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Recommendations for Using Cluster Shared Volumes in a Failover Cluster in Windows Server 2008 R2

Published: January 21, 2010

Updated: January 21, 2010

Applies To: Microsoft Hyper-V Server 2008 R2, Windows Server 2008 R2

This topic lists recommendations for using Cluster Shared Volumes (CSV) in a failover cluster running Windows Server 2008 R2 or Hyper-V Server 2008 R2. For important information about requirements for CSV, see Requirements for Using Cluster Shared Volumes in a Failover Cluster in Windows Server 2008 R2, in this guide.

ImportantImportant
Ask your storage vendor for recommendations about how to configure your specific storage unit for CSV. If the recommendations from the storage vendor differ from information in this topic, use the recommendations from the storage vendor.

In this topic

To make the best use of CSV, it is helpful to review the way you would have arranged the LUNs or disks if you were configuring physical servers. When you configure the corresponding virtual machines, try to arrange the virtual hard disks (VHD files) in a similar way.

Consider a physical server for which you would organize the disks and files as follows:

  • System files, including a page file, on one physical disk

  • Data files on another physical disk

For an equivalent clustered virtual machine, you should organize the volumes and files in a similar way:

  • System files, including a page file, in a VHD file on one volume in CSV

  • Data files in a VHD file on another volume in CSV

If you add another similar virtual machine, where possible, you should keep the same arrangement for that virtual machine's VHDs: place system and page files on the CSV volume that is used for system files, and data on the CSV volume that is used for data.

The following figures illustrate this arrangement. Figure 1 shows a configuration that contains physical servers only.

Figure 1   Physical servers with system and data disks

Physical servers with system and data disks

Figure 2 shows virtual machines, similar to the physical servers in Figure 1, running in a cluster that uses CSV. The VHD files are arranged as they would have been for the equivalent physical servers. Because the cluster uses CSV, the cluster nodes can readily access each file in this configuration as needed.

Figure 2   Virtual machines with system and data VHDs

Virtual machines with system and data VHDs

When planning the storage configuration for a failover cluster that runs Windows Server 2008 R2 or Hyper-V Server 2008 R2 and uses CSV, consider the following recommendations:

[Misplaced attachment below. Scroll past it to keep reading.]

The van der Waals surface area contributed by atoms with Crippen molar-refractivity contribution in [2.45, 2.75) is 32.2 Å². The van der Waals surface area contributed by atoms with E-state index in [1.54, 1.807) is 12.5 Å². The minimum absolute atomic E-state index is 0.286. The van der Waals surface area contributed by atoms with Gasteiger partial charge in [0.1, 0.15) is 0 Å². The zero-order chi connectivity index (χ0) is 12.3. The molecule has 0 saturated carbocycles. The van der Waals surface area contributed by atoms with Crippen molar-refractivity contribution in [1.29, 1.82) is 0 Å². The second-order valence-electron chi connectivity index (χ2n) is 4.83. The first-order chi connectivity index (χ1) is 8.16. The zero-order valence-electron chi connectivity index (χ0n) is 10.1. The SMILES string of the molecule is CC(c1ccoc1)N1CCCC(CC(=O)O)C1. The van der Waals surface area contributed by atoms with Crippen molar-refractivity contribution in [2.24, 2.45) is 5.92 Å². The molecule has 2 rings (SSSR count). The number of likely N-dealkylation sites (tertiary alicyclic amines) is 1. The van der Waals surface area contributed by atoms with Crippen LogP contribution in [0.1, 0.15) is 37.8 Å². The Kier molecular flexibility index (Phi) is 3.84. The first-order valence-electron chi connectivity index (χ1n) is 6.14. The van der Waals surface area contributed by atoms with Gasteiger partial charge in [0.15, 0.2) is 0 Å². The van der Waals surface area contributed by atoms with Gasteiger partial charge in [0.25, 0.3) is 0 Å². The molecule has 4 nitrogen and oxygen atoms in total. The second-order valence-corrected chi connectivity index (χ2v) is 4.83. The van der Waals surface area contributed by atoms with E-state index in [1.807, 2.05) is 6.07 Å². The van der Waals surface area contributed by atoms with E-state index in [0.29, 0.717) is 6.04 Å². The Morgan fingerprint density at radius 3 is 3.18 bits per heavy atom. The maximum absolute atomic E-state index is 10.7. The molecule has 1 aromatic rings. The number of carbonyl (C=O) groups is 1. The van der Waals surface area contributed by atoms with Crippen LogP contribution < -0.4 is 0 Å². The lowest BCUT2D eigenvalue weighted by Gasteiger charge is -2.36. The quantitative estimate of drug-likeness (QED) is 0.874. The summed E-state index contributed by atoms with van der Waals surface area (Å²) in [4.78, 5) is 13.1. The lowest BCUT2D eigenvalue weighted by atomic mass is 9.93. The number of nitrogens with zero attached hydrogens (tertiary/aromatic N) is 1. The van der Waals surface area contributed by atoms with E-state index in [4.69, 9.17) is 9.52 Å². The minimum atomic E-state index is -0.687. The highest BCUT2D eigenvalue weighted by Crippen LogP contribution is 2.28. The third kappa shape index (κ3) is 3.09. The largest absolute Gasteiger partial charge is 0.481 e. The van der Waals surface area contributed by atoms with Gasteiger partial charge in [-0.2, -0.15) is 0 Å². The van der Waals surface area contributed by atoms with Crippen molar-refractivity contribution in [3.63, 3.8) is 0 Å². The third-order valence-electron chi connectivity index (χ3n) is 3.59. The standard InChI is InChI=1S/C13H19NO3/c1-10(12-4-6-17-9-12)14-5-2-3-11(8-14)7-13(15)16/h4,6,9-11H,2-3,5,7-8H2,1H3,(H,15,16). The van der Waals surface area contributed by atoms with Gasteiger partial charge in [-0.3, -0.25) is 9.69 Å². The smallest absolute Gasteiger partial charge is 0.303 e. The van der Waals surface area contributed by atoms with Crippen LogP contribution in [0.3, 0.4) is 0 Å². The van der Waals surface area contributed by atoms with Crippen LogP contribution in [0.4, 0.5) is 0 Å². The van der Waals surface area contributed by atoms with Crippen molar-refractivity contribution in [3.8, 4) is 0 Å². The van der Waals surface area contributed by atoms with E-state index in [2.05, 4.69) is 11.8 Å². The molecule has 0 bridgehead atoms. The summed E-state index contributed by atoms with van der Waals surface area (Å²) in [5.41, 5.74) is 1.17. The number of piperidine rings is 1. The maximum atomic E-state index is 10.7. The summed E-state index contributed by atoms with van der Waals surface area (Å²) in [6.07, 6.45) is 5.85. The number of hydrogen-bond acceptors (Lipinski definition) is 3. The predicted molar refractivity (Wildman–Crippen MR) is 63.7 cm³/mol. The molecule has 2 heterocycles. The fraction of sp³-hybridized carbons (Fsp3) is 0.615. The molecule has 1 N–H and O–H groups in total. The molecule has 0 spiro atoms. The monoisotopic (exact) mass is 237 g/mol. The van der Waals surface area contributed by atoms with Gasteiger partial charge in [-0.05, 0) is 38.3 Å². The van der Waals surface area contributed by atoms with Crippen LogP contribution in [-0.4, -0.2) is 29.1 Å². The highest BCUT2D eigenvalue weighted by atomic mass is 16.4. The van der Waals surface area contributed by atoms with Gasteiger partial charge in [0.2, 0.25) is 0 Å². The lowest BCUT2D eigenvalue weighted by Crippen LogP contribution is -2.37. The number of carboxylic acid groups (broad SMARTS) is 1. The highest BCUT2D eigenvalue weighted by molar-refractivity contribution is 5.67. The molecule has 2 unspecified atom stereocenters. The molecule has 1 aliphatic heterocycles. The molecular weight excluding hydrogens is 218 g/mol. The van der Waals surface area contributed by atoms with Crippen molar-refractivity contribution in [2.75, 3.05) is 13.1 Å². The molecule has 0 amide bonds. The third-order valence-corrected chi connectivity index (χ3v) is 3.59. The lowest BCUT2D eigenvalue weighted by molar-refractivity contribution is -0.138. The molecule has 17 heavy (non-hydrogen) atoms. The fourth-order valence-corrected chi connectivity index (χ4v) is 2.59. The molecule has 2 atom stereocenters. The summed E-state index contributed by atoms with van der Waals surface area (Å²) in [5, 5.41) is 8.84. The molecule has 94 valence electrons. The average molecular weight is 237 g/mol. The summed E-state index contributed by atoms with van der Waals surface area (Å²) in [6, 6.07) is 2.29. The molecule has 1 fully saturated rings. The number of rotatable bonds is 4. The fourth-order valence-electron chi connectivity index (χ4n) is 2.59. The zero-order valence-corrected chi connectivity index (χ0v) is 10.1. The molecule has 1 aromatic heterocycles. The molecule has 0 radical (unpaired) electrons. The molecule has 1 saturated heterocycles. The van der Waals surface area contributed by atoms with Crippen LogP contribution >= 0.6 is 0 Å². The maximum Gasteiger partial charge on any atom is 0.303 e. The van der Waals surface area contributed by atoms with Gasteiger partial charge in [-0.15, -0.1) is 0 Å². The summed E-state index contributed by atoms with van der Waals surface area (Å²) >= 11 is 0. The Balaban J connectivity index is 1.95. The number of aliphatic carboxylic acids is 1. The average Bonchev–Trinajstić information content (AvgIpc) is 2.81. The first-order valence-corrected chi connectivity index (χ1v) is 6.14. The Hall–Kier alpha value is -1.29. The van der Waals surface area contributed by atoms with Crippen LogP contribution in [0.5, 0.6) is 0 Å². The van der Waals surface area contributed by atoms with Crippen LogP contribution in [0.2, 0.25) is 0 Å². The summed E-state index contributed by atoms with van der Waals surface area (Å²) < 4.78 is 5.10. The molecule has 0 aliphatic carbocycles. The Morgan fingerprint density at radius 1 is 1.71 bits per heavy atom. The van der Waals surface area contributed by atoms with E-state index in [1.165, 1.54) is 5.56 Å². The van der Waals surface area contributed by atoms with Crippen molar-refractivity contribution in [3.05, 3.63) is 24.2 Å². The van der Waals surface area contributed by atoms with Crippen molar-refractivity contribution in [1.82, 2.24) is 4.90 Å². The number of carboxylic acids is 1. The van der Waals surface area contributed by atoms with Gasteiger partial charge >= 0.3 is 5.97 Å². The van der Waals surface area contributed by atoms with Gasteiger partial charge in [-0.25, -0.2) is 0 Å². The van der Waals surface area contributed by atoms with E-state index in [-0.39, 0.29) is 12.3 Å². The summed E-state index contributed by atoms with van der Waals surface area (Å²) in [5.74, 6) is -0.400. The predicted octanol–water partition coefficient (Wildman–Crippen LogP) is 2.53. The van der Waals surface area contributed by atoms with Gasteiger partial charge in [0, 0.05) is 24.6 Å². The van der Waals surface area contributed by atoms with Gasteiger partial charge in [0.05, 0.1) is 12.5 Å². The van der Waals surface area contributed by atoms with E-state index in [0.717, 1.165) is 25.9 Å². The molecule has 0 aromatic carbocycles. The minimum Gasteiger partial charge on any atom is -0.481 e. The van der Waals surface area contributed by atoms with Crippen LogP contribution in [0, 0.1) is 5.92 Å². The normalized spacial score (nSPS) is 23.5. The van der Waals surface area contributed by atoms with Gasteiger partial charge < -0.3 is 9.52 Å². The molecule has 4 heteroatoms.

• When you are deciding how many LUNs to configure, consult with your storage vendor. For example, your storage vendor may recommend that you configure each LUN with one partition and place one Cluster Shared Volume on it.

  • When planning the storage configuration for a particular virtual machine, consider the disk requirements of the service, application, or role that the virtual machine will support. Understanding these requirements helps you avoid disk contention that can result in poor performance. The storage configuration for the virtual machine should closely resemble the storage configuration that you would use for a physical server running the same service, application, or role. For more information, see Recommendations for planning the arrangement of LUNs or disks, volumes, and VHD files, earlier in this topic.

    For example, consider a physical server for which you place the operating system files, the log files, and the application data on separate physical disks. For the equivalent virtual machine, you should place the operating system files, the log files, and the application data in separate VHD files on separate volumes in CSV. If you have multiple virtual machines with the same requirements, you can designate one volume in CSV for VHDs for system files, one for VHDs for log files, and one for VHDs for application data.

    You can also mitigate disk contention by having storage with a large number of spindles (physical disks that operate independently of one another). Choose your storage hardware accordingly, and consult with your vendor so that you understand how to optimize the performance of your storage.

  • To decide how many Cluster Shared Volumes to have, consider the number of virtual machines that you plan to have in the cluster, and the workload for each virtual machine. Consider the following examples:

    • One organization is deploying virtual machines that will support virtual desktop infrastructure (VDI), which is a relatively light workload. The cluster uses high-performance storage. The cluster administrator, after consulting with the storage vendor, decides to place a relatively large number of virtual machines per Cluster Shared Volume.

    • Another organization is deploying virtual machines that will support a heavily-used database application, which is a heavier workload. The cluster uses lower-performing storage. The cluster administrator, after consulting with the storage vendor, decides to place a relatively small number of virtual machines per Cluster Shared Volume.

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